Isolina Marval from Colombia believes the local health system she works in can’t cope

Isolina
Supplied

Colombia went into a nationwide lockdown on 24 March and concerns are mounting that the country will collapse if cases continuing increasing at the rate they have been. 

Isolina Marval is an embryologist and said the country physically cannot house the increasing number of patients testing positive for COVID-19. 

“We are not prepared, and I think this is why the government has taken such drastic measures in a short time because they know that the health system they have and the implications that this could get out of control,” the 31-year-old said. 

To keep up, Isolina said the country is developing temporary hospitals. 

“I believe that neither in infrastructure, nor in medical equipment, are we prepared,” she said.

“Even now, several hotels are transforming themselves into pseudo hospitals. They are not hospitals, but they are putting up hospital beds, adapting them a bit to be able to take care of people. They are also setting up tent hospitals.”

Colombia has seen a spike in infections and deaths.

Colombia’s capital, Bogota, is at the epicentre of the country’s outbreak and Isolina said the government is taking extreme measures to try and prevent its spread. 

“Here people can only go out to buy medicine, to buy food, but it also depends on their ID number,” she said. 

“Each city has its own policy for those who can go out each day. There are certain people who have jobs that merit having to leave their home every day such as health employees, people who work in the supermarket, the pharmacy, security guards, can go out every day."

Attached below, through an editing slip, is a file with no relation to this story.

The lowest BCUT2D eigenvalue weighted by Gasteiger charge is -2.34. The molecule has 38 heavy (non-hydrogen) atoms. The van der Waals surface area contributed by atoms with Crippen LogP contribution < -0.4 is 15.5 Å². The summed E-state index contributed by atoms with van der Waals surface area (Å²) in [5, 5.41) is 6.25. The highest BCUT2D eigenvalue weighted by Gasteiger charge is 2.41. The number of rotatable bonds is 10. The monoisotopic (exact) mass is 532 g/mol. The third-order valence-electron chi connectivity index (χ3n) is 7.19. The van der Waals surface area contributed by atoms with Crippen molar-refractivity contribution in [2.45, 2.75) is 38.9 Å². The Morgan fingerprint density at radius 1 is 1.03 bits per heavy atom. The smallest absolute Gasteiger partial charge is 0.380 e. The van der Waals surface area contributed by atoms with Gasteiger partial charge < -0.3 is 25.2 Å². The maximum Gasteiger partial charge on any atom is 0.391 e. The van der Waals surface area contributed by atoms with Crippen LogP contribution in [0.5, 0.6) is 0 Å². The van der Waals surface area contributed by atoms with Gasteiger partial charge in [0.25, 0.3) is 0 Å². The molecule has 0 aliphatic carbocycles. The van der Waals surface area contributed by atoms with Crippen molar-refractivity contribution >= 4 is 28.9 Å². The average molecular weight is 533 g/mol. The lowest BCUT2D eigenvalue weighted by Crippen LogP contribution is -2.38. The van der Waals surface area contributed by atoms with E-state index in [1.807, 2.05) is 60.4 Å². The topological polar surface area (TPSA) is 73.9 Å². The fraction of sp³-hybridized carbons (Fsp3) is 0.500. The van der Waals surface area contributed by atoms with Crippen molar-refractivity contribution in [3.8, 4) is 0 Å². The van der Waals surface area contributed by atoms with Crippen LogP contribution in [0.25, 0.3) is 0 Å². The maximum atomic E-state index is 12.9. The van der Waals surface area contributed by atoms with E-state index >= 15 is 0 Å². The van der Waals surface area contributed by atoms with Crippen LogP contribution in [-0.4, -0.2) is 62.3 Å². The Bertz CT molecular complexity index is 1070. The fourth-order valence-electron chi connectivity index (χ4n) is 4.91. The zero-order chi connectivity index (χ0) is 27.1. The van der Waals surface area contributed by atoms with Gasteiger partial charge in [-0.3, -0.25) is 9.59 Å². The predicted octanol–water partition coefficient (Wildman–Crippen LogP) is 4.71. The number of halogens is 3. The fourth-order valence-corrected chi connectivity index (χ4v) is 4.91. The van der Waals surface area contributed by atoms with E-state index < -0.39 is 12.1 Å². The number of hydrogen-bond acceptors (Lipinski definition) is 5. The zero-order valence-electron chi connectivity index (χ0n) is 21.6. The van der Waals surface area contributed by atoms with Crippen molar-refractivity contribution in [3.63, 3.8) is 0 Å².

Maggie Lin from Hong Kong is adapting to running her business online

Maggie
Supplied

The coronavirus was thought to be contained in Hong Kong but residents are still being told to take precautions. 

Wellness coach Maggie Lin said the country is now seeing its second wave of people becoming infected with COVID-19. 

“Because of this second wave, I decided I don’t want to leave my house,” the 36-year-old said.  

The Special Administrative Region of China has closed its borders to all visitors except for the residents of Hong Kong, and while restaurants, bars and many social gathering places are still open, Maggie said people are not allowed to be in groups of more than four and must keep at least a metre-and-a-half apart. 

The new restrictions meant Maggie had to close the doors to her wellness classes. 

“As I teach yoga and all the yoga studios are closed for fourteen days, I have to teach from home,” she said. 

Maggie says she is finding it difficult to adjust to the new way of working. 

"From this week I'm exploring online classes, I'll be offering some online yoga and meditation classes,” she said. 

“This will be the first week of trying it out and we will see how that goes. I tried doing it on Facebook Live and it was quite challenging." 

Would you like to share your story with SBS News? Email yourstory@sbs.com.au

People in Australia must stay at least 1.5 metres away from others and gatherings are limited to two people unless you are with your family or household.

If you believe you may have contracted the virus, call your doctor (don’t visit) or contact the national Coronavirus Health Information Hotline on 1800 020 080. If you are struggling to breathe or experiencing a medical emergency, call 000.

SBS is committed to informing Australia’s diverse communities about the latest COVID-19 developments. News and information is available in 63 languages at sbs.com.au/coronavirus

Stay up to date with SBS NEWS

  • App
  • Subscribe
  • Follow
  • Listen
  • Watch